More on Choosing #Clusters in General
(not just k-means (fusion plot etc in chapter))
• Some researchers do their cluster analysis and then to demonstrate that the resulting
clusters are “significantly” different, they run a (one-way) anova and voila, show the F is
– Well duh! The cluster analysis’s objective was to find groups that were maximally
• Take a look at Milligan & Cooper (1985). They compared some 30 methods of trying to
determine the proper #clusters. They found 3 criteria that produced good results: a
pseudo F (Calinski & Harabasz 1974), a J statistic (Duda & Hart 1973), and CCC, the cubic
clustering criterion. The 1st and 3rd of these are displayed in SAS (Proc Cluster).
• For example, the pseudo F:
pseudoF 
C 1
N C
N=#observations (sample size)
C=#clusters (at a particular level of the clustering hierarchy)
Look at the eqn: it’s basically MSbetween/MSwithin
so larger is better, and of course, need to factor in that it should get better w >C
If multivariate normal, distributed F on p(C-1) & p(N-C) df (where p=#vars),
And can compare F across # C’s to find optimal C
More on Choosing #Clusters in General
• References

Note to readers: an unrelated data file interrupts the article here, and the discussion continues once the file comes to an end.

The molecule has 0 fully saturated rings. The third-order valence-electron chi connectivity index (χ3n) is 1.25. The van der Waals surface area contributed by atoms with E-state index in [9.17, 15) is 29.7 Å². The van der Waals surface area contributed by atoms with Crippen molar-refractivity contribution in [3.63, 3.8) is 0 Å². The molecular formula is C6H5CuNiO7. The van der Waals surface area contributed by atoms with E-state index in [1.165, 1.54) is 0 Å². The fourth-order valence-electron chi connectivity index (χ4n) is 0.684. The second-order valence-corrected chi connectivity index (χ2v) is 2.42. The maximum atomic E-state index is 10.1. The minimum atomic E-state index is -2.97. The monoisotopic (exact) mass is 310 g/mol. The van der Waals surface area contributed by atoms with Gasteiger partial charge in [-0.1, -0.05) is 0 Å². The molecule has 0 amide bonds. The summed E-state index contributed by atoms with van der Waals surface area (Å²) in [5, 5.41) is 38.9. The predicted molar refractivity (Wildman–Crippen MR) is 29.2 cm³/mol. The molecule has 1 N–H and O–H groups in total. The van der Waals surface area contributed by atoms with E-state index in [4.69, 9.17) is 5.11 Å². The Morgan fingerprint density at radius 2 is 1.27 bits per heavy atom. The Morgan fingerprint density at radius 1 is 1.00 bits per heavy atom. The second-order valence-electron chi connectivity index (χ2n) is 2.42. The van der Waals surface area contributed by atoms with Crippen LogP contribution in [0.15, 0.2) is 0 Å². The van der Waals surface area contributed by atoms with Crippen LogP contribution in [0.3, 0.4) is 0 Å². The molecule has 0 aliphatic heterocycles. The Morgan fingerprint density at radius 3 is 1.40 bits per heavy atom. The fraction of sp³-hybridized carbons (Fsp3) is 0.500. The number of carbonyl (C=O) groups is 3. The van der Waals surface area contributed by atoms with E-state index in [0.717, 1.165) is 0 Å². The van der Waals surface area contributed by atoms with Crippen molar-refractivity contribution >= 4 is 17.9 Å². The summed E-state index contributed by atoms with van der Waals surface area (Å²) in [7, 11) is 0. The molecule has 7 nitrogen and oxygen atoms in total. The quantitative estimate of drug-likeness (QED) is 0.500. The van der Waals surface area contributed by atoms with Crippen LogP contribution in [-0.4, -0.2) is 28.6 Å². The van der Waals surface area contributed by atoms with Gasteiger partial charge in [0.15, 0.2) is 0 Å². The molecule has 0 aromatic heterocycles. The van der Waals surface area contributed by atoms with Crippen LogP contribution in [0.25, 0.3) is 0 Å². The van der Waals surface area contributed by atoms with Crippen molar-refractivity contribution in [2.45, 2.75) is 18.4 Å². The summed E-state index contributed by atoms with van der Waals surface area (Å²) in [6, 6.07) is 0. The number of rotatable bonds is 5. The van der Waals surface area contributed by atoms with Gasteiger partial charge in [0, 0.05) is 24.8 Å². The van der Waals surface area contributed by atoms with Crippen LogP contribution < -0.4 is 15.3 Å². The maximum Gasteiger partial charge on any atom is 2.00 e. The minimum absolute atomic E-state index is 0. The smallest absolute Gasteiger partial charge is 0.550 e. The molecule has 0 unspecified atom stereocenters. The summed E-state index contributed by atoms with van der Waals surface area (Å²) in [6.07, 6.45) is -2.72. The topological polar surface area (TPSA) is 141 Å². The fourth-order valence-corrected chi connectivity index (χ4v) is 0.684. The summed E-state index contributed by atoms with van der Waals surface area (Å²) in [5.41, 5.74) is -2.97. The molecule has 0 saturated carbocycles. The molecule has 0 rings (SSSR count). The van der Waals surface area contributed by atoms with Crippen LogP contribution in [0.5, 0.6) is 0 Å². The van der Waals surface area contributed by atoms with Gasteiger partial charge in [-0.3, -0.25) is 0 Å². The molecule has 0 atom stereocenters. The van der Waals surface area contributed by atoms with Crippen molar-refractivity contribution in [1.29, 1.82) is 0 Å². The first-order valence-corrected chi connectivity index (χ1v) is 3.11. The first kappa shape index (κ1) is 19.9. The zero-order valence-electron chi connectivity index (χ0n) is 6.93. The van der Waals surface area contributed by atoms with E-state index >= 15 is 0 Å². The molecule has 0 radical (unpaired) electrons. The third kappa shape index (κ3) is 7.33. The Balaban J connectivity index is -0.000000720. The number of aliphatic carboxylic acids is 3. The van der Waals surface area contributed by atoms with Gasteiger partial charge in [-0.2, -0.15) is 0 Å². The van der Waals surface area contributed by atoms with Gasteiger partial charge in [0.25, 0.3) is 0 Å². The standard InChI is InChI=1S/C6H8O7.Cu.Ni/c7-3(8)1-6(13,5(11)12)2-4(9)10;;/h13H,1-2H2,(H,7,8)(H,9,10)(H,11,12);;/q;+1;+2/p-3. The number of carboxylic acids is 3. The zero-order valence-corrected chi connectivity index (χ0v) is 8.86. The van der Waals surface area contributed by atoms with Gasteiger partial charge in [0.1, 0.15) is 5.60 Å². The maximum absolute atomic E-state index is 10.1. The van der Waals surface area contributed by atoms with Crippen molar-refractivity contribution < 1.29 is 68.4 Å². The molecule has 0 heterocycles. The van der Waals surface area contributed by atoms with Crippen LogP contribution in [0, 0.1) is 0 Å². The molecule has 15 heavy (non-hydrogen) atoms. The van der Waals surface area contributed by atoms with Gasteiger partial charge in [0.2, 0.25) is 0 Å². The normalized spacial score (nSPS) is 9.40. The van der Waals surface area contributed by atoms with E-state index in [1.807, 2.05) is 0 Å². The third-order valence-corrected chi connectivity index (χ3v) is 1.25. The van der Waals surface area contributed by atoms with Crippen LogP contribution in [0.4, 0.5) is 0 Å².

– Breckenridge, James N. (2000), “Validating Cluster Analysis: Consistent Replication
and Symmetry,” Multivariate Behavioral Research, 35 (2), 261-285.
– Calinski, R. B. and J. Harabasz (1974), “A Dendrite Method for Cluster Analysis,”
Communications in Statistics, 3, 1-27.
– Krolak-Schwerdt, Sabine and Thomas Eckes (1992), “A Graph Theoretic Criterion for
Determining the Number of Clusters in a Data Set,” Multivariate Behavioral
Research, 27 (4), 541-565.
– Milligan, Glenn W. and Martha C. Cooper (1985), “An Examination of Procedures for
Determining the Number of Clusters in a Data Set,” Psychometrika, 50, 159-179.
– Steinley, Douglas and Michael J. Brusco (2011), “Choosing the Number of Clusters in
K-Means Clustering,” Psychological Methods, 16 (3), 285-297.

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